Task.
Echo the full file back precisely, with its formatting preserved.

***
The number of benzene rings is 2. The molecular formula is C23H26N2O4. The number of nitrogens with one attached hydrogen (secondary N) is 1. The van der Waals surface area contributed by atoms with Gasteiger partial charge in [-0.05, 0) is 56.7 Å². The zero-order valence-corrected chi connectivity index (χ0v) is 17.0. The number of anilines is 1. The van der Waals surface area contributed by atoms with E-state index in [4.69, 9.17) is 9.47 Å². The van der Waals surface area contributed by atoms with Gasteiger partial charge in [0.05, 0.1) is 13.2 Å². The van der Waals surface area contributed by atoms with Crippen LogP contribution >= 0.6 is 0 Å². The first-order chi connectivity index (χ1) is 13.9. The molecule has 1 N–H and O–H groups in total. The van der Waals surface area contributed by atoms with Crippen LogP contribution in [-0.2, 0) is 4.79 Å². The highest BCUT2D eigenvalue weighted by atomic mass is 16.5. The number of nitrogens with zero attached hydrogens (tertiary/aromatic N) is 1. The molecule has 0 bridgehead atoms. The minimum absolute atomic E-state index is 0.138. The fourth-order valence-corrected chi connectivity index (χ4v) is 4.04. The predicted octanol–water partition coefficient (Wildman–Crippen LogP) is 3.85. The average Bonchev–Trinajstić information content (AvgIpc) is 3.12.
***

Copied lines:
The number of benzene rings is 2. The molecular formula is C23H26N2O4. The number of nitrogens with one attached hydrogen (secondary N) is 1. The van der Waals surface area contributed by atoms with Gasteiger partial charge in [-0.05, 0) is 56.7 Å². The zero-order valence-corrected chi connectivity index (χ0v) is 17.0. The number of anilines is 1. The van der Waals surface area contributed by atoms with E-state index in [4.69, 9.17) is 9.47 Å². The van der Waals surface area contributed by atoms with Gasteiger partial charge in [0.05, 0.1) is 13.2 Å². The van der Waals surface area contributed by atoms with Crippen LogP contribution >= 0.6 is 0 Å². The first-order chi connectivity index (χ1) is 13.9. The molecule has 1 N–H and O–H groups in total. The van der Waals surface area contributed by atoms with Crippen LogP contribution in [-0.2, 0) is 4.79 Å². The highest BCUT2D eigenvalue weighted by atomic mass is 16.5. The number of nitrogens with zero attached hydrogens (tertiary/aromatic N) is 1. The molecule has 0 bridgehead atoms. The minimum absolute atomic E-state index is 0.138. The fourth-order valence-corrected chi connectivity index (χ4v) is 4.04. The predicted octanol–water partition coefficient (Wildman–Crippen LogP) is 3.85. The average Bonchev–Trinajstić information content (AvgIpc) is 3.12.